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and spirit of the times

Typography always followed the spirit of the times, the trend of fashion and the technical possibilities. Baroque architecture for example was very grandiose. Dukes ornamented the buildings with sorts of stucco, cherubs and much gold. They celebrated effusive parties, with splendidly laid tables. This life-style is also reflected in the types used at that time. The effect of baroque types is rather precious, noble and festive.

Later, in classicism, they went back to the simple and geometrically constructed. The types were clearly constructed and showed among other things a high contrast between fat and fine. In the thirties there was again a similar trend (note: Bauhaus) in which the linear antiqua came on top.

Typography today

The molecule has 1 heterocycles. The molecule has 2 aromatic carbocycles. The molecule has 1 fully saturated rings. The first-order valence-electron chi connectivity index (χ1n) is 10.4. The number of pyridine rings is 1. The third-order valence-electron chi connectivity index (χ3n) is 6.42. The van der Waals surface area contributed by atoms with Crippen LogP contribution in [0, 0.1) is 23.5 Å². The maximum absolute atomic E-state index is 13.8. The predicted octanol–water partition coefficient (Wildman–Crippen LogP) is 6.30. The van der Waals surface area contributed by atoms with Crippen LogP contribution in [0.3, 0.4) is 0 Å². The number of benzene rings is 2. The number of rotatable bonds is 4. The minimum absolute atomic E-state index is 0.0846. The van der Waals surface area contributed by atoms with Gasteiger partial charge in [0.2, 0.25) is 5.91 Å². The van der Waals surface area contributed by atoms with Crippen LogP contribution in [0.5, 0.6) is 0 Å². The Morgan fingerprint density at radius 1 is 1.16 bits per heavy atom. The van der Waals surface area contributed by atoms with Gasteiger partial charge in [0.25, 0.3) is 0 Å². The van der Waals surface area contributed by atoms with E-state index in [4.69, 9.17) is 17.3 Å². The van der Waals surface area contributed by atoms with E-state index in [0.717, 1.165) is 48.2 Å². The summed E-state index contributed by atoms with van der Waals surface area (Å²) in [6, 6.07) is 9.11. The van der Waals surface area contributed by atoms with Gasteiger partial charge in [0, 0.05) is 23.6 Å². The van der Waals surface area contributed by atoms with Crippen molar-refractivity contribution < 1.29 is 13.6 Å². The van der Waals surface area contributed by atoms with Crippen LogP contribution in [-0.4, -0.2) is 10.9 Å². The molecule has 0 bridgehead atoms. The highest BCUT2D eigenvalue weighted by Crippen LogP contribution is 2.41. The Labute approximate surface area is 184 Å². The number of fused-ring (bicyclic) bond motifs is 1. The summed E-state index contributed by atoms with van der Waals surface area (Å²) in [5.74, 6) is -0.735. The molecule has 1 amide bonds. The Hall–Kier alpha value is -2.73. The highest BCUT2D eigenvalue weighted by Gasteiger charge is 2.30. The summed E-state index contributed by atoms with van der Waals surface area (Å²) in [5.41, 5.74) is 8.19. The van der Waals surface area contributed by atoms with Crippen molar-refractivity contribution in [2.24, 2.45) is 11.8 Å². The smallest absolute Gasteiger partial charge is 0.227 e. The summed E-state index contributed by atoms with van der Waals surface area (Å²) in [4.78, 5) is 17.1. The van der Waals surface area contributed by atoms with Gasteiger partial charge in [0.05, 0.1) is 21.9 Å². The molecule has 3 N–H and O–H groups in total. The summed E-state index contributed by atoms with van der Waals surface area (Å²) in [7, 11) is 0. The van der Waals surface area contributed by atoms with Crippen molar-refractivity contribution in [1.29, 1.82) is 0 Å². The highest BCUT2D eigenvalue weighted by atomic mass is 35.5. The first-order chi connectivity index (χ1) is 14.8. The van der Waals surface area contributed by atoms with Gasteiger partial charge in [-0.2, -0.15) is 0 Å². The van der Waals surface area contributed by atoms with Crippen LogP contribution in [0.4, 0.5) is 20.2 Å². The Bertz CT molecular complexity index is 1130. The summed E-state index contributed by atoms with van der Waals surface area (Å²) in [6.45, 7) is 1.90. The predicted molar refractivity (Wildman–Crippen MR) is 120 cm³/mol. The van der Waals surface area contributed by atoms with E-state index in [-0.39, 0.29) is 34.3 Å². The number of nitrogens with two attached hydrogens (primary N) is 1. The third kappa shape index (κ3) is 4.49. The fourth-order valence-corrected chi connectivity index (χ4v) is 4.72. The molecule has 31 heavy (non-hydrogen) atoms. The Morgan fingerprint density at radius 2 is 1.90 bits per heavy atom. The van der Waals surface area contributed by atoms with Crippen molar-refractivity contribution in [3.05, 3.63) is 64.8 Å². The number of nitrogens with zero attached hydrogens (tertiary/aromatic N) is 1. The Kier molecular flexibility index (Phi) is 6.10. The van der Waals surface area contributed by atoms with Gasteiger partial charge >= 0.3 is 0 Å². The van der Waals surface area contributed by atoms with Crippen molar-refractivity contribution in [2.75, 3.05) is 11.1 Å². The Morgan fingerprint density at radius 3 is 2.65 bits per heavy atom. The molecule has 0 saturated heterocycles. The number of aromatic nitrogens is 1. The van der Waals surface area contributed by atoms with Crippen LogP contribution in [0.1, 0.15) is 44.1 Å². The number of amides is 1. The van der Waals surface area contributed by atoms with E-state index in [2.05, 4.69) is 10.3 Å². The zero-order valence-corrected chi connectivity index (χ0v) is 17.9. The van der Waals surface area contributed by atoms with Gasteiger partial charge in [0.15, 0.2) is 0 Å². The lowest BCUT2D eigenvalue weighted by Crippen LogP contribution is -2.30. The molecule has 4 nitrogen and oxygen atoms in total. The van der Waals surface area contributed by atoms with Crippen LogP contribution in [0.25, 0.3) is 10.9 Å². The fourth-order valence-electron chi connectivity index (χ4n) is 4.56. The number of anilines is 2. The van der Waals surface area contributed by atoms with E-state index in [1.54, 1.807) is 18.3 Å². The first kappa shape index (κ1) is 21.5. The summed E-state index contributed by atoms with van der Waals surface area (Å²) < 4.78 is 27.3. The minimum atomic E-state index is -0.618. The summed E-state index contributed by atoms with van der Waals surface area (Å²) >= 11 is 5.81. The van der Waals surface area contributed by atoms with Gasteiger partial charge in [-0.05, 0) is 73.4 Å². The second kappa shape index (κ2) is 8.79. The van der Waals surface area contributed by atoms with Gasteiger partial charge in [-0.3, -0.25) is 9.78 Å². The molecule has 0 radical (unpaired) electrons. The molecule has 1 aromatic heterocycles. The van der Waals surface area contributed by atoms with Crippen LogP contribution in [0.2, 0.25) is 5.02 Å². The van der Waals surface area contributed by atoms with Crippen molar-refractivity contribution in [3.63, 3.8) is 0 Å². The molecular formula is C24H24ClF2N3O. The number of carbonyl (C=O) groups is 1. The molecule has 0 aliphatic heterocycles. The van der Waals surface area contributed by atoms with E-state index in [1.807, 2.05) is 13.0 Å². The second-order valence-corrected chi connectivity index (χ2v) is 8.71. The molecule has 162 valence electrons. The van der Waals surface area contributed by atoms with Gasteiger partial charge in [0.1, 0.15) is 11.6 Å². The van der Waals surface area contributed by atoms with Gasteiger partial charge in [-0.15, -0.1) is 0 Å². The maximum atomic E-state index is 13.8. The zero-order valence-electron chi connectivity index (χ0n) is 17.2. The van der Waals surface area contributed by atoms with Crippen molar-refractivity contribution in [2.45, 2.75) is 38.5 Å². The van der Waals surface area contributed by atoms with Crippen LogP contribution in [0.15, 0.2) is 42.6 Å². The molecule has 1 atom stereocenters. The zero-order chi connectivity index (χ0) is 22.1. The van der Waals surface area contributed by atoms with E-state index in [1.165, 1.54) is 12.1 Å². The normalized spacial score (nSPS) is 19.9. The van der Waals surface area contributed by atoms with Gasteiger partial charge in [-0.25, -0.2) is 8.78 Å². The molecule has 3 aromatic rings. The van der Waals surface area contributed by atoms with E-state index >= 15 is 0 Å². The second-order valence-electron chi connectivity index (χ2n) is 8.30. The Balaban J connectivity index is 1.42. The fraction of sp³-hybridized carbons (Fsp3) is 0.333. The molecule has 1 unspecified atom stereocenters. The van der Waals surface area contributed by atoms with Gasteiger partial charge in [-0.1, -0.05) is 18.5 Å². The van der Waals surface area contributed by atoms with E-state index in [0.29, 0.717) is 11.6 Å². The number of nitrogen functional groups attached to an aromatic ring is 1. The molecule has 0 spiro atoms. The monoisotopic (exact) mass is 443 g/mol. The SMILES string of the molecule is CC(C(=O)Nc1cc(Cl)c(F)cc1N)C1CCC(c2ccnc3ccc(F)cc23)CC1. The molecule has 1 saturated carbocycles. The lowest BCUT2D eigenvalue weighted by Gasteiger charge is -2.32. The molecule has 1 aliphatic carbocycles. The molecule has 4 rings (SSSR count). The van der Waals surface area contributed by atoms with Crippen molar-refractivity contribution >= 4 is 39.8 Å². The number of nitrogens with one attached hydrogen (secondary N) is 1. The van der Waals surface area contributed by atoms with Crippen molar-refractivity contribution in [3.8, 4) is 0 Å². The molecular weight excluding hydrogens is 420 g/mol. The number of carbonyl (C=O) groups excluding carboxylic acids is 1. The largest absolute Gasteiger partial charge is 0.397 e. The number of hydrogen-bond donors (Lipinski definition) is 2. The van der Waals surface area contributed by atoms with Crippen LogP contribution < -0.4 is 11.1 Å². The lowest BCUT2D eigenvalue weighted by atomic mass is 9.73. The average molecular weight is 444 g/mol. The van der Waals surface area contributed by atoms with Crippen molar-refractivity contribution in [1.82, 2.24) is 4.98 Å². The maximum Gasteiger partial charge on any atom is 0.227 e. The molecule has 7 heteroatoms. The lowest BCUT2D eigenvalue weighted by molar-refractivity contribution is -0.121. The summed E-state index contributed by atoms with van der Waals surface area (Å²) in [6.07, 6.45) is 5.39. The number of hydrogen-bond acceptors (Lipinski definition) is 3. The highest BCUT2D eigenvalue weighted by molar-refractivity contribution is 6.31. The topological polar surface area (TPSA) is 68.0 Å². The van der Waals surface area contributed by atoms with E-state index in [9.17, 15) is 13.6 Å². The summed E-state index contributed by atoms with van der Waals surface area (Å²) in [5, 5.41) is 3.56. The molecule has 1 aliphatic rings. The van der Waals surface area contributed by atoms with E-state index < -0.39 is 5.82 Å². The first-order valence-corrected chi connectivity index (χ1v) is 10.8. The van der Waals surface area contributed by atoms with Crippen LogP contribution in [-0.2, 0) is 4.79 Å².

Since then the world has has gone on changing. Attitudes to many subjects have become more loose and informal. We live today – like at the beginning of the Renaissance – in a transition to a new age, which is signified by a different view of the world and the future and also by completely new structures of communication. Certainly, this effect also becomes visible in the shaping-style of printed matters.

The adaption of the typographic design to today's taste came with the technical possibilities of computer-publishing. However doubtful is the fact that suddenly anyone can shape and set printed matters. There lies actually the danger for the »cultural heritage« of types and typography.

Today, typography is not generally worse than before. Merely the amount of printed matters shaped by laymen evokes this impression. Shaping good typography requires lots of theoretic knowledges and even more practice and experience.
But this ought to be practice and experince in handling typographic possibilities and not only knowledges about the programs needed to realize an idea. Only good tools never have made any master. A typograph just knowing cliparts will produce picture-books instead of well-shaped publications.